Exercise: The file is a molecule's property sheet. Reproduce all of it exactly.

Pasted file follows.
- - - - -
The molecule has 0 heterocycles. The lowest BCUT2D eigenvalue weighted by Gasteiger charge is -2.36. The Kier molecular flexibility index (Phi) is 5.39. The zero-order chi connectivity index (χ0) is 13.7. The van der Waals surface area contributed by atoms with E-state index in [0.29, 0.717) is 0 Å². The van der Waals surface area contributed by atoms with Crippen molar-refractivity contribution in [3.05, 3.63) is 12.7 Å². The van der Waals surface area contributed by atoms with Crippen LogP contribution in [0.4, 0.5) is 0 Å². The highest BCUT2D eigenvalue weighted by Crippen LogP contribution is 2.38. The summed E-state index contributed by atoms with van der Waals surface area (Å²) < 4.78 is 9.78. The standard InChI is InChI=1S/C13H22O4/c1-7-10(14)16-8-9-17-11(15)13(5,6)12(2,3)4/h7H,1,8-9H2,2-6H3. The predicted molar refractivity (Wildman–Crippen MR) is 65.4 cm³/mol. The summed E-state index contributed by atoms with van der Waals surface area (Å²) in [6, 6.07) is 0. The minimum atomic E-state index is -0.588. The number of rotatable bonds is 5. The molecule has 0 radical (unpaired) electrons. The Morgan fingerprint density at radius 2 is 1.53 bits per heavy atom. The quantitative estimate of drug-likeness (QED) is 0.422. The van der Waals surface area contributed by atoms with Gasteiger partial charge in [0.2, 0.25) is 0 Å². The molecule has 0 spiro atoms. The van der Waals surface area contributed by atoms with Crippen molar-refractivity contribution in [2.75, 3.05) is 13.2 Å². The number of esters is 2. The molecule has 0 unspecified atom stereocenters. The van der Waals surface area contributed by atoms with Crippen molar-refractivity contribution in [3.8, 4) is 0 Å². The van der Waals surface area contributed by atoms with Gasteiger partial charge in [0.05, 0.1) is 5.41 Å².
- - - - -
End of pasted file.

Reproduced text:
The molecule has 0 heterocycles. The lowest BCUT2D eigenvalue weighted by Gasteiger charge is -2.36. The Kier molecular flexibility index (Phi) is 5.39. The zero-order chi connectivity index (χ0) is 13.7. The van der Waals surface area contributed by atoms with E-state index in [0.29, 0.717) is 0 Å². The van der Waals surface area contributed by atoms with Crippen molar-refractivity contribution in [3.05, 3.63) is 12.7 Å². The van der Waals surface area contributed by atoms with Crippen LogP contribution in [0.4, 0.5) is 0 Å². The highest BCUT2D eigenvalue weighted by Crippen LogP contribution is 2.38. The summed E-state index contributed by atoms with van der Waals surface area (Å²) < 4.78 is 9.78. The standard InChI is InChI=1S/C13H22O4/c1-7-10(14)16-8-9-17-11(15)13(5,6)12(2,3)4/h7H,1,8-9H2,2-6H3. The predicted molar refractivity (Wildman–Crippen MR) is 65.4 cm³/mol. The summed E-state index contributed by atoms with van der Waals surface area (Å²) in [6, 6.07) is 0. The minimum atomic E-state index is -0.588. The number of rotatable bonds is 5. The molecule has 0 radical (unpaired) electrons. The Morgan fingerprint density at radius 2 is 1.53 bits per heavy atom. The quantitative estimate of drug-likeness (QED) is 0.422. The van der Waals surface area contributed by atoms with Gasteiger partial charge in [0.2, 0.25) is 0 Å². The molecule has 0 spiro atoms. The van der Waals surface area contributed by atoms with Crippen molar-refractivity contribution in [2.75, 3.05) is 13.2 Å². The number of esters is 2. The molecule has 0 unspecified atom stereocenters. The van der Waals surface area contributed by atoms with Crippen molar-refractivity contribution in [3.8, 4) is 0 Å². The van der Waals surface area contributed by atoms with Gasteiger partial charge in [0.05, 0.1) is 5.41 Å².